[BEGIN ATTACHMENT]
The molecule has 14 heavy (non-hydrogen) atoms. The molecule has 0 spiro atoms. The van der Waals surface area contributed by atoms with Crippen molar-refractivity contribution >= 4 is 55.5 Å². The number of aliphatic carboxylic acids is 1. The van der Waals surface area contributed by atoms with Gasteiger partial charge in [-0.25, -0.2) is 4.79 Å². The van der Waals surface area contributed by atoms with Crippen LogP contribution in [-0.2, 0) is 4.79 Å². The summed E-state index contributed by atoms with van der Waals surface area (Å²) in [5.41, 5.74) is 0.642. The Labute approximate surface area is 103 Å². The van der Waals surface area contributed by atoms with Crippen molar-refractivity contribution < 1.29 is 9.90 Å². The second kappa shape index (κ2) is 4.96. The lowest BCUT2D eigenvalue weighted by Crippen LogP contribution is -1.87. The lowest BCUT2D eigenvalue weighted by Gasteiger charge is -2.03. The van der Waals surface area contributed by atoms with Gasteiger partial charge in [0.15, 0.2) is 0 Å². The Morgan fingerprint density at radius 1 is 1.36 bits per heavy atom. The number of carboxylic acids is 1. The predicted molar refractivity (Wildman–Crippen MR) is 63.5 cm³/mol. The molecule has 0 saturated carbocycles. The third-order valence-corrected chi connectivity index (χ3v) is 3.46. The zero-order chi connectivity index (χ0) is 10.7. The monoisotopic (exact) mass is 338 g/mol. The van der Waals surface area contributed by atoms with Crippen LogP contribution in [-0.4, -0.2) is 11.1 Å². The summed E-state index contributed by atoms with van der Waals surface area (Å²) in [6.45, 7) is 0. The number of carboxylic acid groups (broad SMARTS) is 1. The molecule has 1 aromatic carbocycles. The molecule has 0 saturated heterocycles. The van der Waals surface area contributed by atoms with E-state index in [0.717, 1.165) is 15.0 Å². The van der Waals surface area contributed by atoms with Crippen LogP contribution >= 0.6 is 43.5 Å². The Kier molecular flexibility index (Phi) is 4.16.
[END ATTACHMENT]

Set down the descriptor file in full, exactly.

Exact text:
The molecule has 14 heavy (non-hydrogen) atoms. The molecule has 0 spiro atoms. The van der Waals surface area contributed by atoms with Crippen molar-refractivity contribution >= 4 is 55.5 Å². The number of aliphatic carboxylic acids is 1. The van der Waals surface area contributed by atoms with Gasteiger partial charge in [-0.25, -0.2) is 4.79 Å². The van der Waals surface area contributed by atoms with Crippen LogP contribution in [-0.2, 0) is 4.79 Å². The summed E-state index contributed by atoms with van der Waals surface area (Å²) in [5.41, 5.74) is 0.642. The Labute approximate surface area is 103 Å². The van der Waals surface area contributed by atoms with Crippen molar-refractivity contribution < 1.29 is 9.90 Å². The second kappa shape index (κ2) is 4.96. The lowest BCUT2D eigenvalue weighted by Crippen LogP contribution is -1.87. The lowest BCUT2D eigenvalue weighted by Gasteiger charge is -2.03. The van der Waals surface area contributed by atoms with Gasteiger partial charge in [0.15, 0.2) is 0 Å². The Morgan fingerprint density at radius 1 is 1.36 bits per heavy atom. The number of carboxylic acids is 1. The predicted molar refractivity (Wildman–Crippen MR) is 63.5 cm³/mol. The molecule has 0 saturated carbocycles. The third-order valence-corrected chi connectivity index (χ3v) is 3.46. The zero-order chi connectivity index (χ0) is 10.7. The monoisotopic (exact) mass is 338 g/mol. The van der Waals surface area contributed by atoms with Crippen LogP contribution in [-0.4, -0.2) is 11.1 Å². The summed E-state index contributed by atoms with van der Waals surface area (Å²) in [6.45, 7) is 0. The number of carboxylic acid groups (broad SMARTS) is 1. The molecule has 1 aromatic carbocycles. The molecule has 0 saturated heterocycles. The van der Waals surface area contributed by atoms with E-state index in [0.717, 1.165) is 15.0 Å². The van der Waals surface area contributed by atoms with Crippen LogP contribution >= 0.6 is 43.5 Å². The Kier molecular flexibility index (Phi) is 4.16.